(CMR) A group of John Gray High School (JGHS) students have begun a petition on the enforcement of the school dress code as the community at large continues to debate the topic.
The petition was shared on social media this morning.
Some parents are considering a human rights challenge based on the new TAKE PRIDE IN YOUR STRIDE uniform rules and how they are being enforced. However, the students themselves appear to be more concerned about the wearing of hair extensions and earrings. The petition reads in part:
“We are petitioning the right to have hair extensions and wear earrings”.
The petition goes on to assume that the terms in the petition are negotiable and indicate that they will not wear beads or hoops (earrings) bigger than 3 centimeters. Whilst we are uncertain of who started the petition it has already started to cause some concern with parents who have seen it.
One parent expressed their disappointment in the petition:
“On the one had I'm glad that children decided to stand up for something. However, the wearing of hair extensions and earrings is the least of their issues. Neither of which I personally support in schools. We don't want the school administration to go overboard with measuring hair lengths on boys and looking for sections that may be cut a tad bit shorter. However, extensions and earrings? Not a priority”.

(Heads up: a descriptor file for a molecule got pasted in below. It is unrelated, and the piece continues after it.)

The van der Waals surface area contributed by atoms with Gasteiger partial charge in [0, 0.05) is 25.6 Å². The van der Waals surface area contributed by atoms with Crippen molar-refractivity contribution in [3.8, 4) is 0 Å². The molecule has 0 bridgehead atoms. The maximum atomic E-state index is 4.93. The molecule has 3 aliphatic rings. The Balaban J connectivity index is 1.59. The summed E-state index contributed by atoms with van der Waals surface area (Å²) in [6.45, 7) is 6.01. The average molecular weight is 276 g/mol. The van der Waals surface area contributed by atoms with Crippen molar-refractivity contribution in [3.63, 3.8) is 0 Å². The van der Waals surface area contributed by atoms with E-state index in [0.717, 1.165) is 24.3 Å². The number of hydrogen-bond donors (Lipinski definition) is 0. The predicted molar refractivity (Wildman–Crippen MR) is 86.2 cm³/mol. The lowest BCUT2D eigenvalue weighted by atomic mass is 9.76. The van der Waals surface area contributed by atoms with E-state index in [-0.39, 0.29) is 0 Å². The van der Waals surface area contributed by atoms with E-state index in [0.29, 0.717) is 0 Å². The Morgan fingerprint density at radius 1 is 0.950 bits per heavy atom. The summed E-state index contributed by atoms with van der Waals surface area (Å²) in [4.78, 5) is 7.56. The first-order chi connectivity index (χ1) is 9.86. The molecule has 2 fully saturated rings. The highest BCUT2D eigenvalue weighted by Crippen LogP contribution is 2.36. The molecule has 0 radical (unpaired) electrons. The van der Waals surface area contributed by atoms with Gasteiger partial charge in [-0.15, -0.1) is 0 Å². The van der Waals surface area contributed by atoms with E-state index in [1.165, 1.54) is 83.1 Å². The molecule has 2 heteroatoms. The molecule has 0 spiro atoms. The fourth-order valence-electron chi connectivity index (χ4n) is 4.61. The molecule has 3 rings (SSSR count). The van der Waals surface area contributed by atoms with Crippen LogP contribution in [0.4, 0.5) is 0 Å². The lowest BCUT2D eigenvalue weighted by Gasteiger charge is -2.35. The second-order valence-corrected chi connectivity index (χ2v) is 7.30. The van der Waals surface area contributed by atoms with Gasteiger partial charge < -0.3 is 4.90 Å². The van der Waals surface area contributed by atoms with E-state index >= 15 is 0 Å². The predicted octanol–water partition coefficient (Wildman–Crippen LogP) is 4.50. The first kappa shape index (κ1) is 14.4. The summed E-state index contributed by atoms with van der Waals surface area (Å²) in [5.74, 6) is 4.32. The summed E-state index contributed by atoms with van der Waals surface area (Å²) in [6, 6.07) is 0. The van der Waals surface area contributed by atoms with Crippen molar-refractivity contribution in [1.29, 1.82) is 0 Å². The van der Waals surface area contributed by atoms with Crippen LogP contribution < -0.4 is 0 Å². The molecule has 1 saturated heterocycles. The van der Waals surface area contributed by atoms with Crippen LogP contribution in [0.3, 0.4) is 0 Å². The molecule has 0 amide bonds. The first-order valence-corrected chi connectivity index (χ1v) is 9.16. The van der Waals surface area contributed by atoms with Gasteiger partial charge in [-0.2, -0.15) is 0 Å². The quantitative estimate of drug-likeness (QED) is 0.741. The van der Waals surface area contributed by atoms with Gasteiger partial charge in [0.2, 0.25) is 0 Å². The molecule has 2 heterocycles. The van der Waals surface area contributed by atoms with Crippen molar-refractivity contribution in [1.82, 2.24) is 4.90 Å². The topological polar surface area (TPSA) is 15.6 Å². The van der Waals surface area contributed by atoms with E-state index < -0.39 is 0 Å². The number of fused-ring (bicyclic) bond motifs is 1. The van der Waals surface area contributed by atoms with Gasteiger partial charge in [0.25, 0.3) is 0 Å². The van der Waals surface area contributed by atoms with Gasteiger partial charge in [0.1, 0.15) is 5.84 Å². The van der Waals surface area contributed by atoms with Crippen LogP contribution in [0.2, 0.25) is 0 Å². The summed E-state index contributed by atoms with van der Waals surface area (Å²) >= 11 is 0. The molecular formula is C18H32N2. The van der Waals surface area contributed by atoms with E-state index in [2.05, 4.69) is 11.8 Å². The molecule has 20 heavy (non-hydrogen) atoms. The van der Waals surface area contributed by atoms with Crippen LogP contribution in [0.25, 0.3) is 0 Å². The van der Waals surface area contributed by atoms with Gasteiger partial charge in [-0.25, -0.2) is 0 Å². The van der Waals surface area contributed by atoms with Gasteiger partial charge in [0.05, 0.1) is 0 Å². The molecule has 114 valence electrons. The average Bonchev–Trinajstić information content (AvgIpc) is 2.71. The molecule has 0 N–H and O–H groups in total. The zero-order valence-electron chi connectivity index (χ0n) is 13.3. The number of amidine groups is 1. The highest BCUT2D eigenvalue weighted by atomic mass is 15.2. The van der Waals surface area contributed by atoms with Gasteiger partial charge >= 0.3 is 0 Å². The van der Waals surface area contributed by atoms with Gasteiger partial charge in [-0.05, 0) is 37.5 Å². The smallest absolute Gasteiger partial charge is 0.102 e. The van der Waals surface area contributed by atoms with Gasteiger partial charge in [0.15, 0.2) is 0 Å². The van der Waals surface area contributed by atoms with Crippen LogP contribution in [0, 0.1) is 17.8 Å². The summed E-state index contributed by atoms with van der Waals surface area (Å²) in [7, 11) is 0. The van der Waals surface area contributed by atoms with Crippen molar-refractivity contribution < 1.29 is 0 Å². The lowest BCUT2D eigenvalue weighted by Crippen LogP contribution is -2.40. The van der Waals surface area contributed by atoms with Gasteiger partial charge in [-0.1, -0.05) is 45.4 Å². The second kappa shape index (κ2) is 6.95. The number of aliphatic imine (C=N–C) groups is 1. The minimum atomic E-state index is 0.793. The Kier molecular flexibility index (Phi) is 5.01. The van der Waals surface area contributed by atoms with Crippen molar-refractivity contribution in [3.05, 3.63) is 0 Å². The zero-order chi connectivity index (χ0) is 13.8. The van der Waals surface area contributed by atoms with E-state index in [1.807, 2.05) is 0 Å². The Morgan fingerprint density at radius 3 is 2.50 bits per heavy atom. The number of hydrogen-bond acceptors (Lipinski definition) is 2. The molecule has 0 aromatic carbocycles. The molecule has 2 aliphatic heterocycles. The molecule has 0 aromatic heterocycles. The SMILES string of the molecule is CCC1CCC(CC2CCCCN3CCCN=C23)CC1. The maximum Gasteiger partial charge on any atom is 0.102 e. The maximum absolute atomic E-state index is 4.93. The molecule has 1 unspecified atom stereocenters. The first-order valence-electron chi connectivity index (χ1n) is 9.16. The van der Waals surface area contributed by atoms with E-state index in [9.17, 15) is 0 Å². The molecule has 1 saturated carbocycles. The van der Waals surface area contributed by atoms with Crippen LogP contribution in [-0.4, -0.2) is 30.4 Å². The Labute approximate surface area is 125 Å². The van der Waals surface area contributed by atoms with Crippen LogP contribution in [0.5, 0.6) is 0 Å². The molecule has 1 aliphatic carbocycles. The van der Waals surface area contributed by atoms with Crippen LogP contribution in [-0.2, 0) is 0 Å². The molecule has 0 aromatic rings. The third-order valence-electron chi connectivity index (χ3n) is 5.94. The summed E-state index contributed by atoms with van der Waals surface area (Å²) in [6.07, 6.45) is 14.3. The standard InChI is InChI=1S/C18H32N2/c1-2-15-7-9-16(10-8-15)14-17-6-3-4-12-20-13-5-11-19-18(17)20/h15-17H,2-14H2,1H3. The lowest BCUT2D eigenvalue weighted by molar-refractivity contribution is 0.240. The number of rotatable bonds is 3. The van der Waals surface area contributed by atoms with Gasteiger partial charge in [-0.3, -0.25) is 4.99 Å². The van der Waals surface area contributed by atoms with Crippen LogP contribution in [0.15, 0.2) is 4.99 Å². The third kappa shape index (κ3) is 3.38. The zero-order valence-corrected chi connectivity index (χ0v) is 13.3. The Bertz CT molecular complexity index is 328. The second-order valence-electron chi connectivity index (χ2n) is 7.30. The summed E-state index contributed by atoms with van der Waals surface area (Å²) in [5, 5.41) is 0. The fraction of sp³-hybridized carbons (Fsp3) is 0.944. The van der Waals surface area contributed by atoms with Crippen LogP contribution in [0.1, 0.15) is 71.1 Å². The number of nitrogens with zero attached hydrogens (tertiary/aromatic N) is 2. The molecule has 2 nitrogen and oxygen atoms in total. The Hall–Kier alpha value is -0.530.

One father went on to say,
“In fact, I would have loved for them to protest over higher learning standards instead. Start a protest over the fact that when you come out of school you can barely find employment. That is worth protesting.”
Cayman Marl Road received the petition today less than 24-hours after several students were sent home because their haircuts were not in line with accepted policy. Apparently, the entire cut needs to be in a uniform fashion. The policy given to us states that:
“Hair should be cut uniformly all over without a crop or layered effect (there must be a visible covering of hair over the entire scalp”
The larger debate on the enforcement of the rules continues as parents were disappointed when children were sent home on the first day. Initially, the three-strikes rule indicated that a warning should be given to the student but instead, Principle Pauline Beckford at Clifton Hunter High School sent a number of students home.
One parent said she had just paid for her son to get a haircut on Friday and was able to pay for him to go again until two weeks time. She was uncertain what the school would do but she also received the above letter. One irate student shared with us her opinion on the matter:
“I would think this should be more of a guideline but to specify that my child has to get his hair cut with a #2 razor and then measure his entire head to make sure that was done all the way around is idle and absolutely ridiculous. Teachers look like they need more actual work to keep them busy”.
Many parents have argued that this is unreasonable and taking matters to an extreme. The Minister is consulting with her administrators but there has been no official response from the government or education department.